Chapter 17: 175-182

Page 175

Jenkins Ear Museum
War of 39
War of Jenkins' Ear 1739-1743, see WIKI.

Robert Jenkins (fl. 1730s-40s) was an British master mariner, famous as the protagonist of the "Jenkins's ear" incident, which became a contributory cause of the War of Jenkins' Ear between Britain and Spain in 1739.

Returning home from the West Indies in command of the brig Rebecca in 1731, Jenkins' ship was stopped and boarded by the Spanish guarda-costa La Isabela (Jenkins was involved in contraband and piracy). Her commander, Captain Julio León Fandiño, had Jenkins bound to a mast and then sliced off one of his ears with his sword then told him to say to his King "same will happen to him (the king) if cought doing the same". On arriving in England, Jenkins addressed his grievances to the king, and a report was furnished by the Commander-in-Chief in the West Indies confirming Jenkins' account. At the time the incident received little attention, but in 1738 Jenkins repeated his story with dramatic details before a committee of the House of Commons, producing what he claimed to be his ear that had been cut off. As a result of this incident England declared war to Spain... In 1741 he was sent from England to St. Helena to investigate charges of corruption brought against the acting governor, and from May 1741 until March 1742 he administered the affairs of the island. From WIKI

A crossruff is a play where tricks are made by taking alternate ruffs in each hand. In order to use a crossruff, each player in the partnership must have shortness in a non-trump suit, accompanied with appropriate length in the opposite hand. Also, each partner must be short in the suit that his partner is long in. It is preferable that both players have an equal number of cards in the trump suit, otherwise a regular ruff is usually more effective, as it has the added benefit of establishing the trump suit. Wikipedia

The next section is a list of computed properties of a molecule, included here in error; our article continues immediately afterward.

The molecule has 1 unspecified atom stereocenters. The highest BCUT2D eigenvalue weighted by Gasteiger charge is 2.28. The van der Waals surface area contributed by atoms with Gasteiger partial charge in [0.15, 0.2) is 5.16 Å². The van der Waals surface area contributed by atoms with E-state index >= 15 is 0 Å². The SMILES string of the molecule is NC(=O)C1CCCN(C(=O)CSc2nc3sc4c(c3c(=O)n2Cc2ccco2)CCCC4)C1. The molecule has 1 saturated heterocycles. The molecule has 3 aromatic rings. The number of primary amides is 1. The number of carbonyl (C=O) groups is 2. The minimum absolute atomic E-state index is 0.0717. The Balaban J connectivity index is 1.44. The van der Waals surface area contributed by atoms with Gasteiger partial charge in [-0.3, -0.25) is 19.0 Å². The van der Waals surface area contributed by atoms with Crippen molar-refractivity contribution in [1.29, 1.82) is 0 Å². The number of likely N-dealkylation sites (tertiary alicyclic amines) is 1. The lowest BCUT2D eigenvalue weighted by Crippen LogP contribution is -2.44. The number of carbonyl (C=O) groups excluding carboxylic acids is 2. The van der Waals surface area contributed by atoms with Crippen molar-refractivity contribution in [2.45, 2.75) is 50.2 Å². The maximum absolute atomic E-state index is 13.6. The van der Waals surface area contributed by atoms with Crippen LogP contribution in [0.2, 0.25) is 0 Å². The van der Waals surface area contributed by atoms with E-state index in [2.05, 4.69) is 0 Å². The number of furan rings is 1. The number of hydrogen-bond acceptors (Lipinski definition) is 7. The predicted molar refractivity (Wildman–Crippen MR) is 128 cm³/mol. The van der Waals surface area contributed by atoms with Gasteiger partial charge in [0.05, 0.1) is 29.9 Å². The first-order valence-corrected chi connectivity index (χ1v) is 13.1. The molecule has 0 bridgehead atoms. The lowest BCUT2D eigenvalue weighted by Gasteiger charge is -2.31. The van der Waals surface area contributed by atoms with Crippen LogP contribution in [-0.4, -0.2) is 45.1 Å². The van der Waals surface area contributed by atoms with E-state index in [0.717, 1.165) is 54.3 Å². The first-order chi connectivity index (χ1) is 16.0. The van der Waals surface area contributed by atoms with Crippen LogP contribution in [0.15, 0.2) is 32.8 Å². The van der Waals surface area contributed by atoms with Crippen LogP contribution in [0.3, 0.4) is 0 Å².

Page 177

Spaniard's Blade
’Tis the sword of Cordova, won in bloodiest fray off Saint Vincent’s promontory, and presented by Nelson to the old capital of the much-loved land of his birth. Yes, the proud Spaniard’s sword is to be seen in yonder guildhouse, in the glass case affixed to the wall: many other relics has the good old town, but none prouder than the Spaniard’s sword. ? From Lavengo.

chronoscope n. instrument measuring very small intervals of time; chronometer in which figures are seen through apertures in dial. chronoscopy, n. © From the Hutchinson Encyclopaedia. Helicon Publishing LTD 2007.

Page 178

The Ghastly Fop
A title that sounds like an Edward Gorey homage but is a seemingly made up serial pornographic tale of the time.

The Nederlandse Rijksdaalder, known in the colonies as the "rix dollar," was actually a variety of different coins each averaging about 448 grains in weight of .885 fine silver. These coins were independently minted by individual cities or provinces in the United Netherlands and passed at a value of two and a half guilders (50 stuivers). Although not as widespread as Spanish silver or the lion dollar, the silver rider ducatoon and various rix dollars were certainly familiar in the colonies throughout the Seventeenth and into the early Eighteenth century.